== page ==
Leaders: Currency question diverts from more basic economic problem
IN his interview with this newspaper today, Professor Stephane Garelli, a former managing director of the World Economic Forum and the director of the World Competitiveness Centre, makes a beguilingly logical case for Scotland to join the euro if we vote for independence.
Most commodity trading, including oil, is done in either dollars or euros, he argues. Compared to these two mighty currencies sterling, which the SNP says it wishes to retain, is marginal. Why would an independent Scotland want to be part of a such an irrelevant, globally insignificant, currency zone, when it could be playing with the big boys by joining the euro?
For two very good interrelated reasons. First, the economics. The crisis in Greece and other euro-zone countries had exposed the weakness of a currency union driven more by pan-European idealism than by a desire for sound fiscal rectitude inside the EU. The Greeks, understandably, have been railing against the imposition of austerity on them by the Germans. If it were in the euro, a small country like Scotland, though not as financially imperilled as Greece, would have its monetary policy effectively run by Frankfurt.
Then there is the politics. Although it is by no means clear the rest of the UK would be happy for Scotland to retain sterling, and on what terms, let us assume the currency union was maintained after independence. Keeping the pound in their pocket, to use a phrase of old, would be reassuring for Scots worried about separation from the UK, as the SNP intends it to be. Any change to the euro would also require a referendum.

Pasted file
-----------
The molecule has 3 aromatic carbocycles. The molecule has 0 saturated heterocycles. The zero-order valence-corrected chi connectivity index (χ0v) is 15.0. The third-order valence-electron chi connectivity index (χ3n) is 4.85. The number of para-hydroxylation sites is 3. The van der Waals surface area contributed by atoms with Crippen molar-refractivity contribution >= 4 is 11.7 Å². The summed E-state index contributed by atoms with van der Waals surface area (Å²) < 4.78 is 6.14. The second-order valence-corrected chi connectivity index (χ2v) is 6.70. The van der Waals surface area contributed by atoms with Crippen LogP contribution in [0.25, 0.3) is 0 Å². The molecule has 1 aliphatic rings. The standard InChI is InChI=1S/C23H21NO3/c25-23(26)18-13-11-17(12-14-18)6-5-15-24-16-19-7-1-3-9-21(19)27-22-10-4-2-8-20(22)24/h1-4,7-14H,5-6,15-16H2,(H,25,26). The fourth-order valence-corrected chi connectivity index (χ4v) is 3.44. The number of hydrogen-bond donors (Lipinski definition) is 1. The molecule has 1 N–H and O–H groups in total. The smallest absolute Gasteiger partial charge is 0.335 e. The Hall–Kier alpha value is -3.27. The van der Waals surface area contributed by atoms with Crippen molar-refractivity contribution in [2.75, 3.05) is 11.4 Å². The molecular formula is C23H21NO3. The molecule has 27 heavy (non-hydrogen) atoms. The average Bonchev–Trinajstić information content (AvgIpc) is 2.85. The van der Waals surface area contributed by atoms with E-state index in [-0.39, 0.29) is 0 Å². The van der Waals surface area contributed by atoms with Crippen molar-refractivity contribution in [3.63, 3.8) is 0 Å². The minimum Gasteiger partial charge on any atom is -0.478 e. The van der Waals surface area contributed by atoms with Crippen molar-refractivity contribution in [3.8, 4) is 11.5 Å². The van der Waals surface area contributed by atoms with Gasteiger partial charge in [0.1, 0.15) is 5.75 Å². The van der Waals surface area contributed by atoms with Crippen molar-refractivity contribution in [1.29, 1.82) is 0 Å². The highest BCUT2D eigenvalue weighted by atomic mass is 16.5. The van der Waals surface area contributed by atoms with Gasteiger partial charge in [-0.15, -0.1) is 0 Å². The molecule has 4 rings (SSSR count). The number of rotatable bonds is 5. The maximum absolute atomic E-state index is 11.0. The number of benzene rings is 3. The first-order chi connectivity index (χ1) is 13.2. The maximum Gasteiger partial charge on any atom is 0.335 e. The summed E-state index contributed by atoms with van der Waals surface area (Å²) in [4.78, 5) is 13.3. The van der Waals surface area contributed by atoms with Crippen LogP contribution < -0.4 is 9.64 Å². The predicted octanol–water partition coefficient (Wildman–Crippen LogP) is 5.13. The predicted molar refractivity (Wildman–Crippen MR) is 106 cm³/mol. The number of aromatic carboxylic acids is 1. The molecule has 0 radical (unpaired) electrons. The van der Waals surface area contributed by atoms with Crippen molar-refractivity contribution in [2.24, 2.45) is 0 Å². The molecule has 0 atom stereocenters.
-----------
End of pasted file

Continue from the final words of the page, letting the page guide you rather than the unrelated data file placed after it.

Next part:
Scots would not only be asked to make a further fundamental change to their way of life, after the leap to independence, but in so doing many of us would look to the experience of small European countries, especially Ireland, who have their monetary policy imposed by the European Central Bank. Given this, would control from Frankfurt be favoured over London?
The question over whether retaining sterling after independence has been well aired on these pages, and we will return to it, but in discussing Prof Garelli’s views we would be wrong to neglect another part of his argument. He maintains Scotland does not have enough medium-sized industries to ensure economic success after independence. In this he has identified a key weakness of the Scottish economy which effects us now and has a significant influence on the prospects for growth, whatever the constitutional position. If we were independent, or adopted devo-max, we would need more medium-sized businesses to provide growth, employment, and taxes. How we would do that is a key challenge to all politicians, but obviously particularly to the party in power. The Nationalists would argue lowering corporation tax is the solution but we need more evidence before we accept that as fact. That would make a good subject for Prof Garelli’s next visit.
Lessons learned more important than blame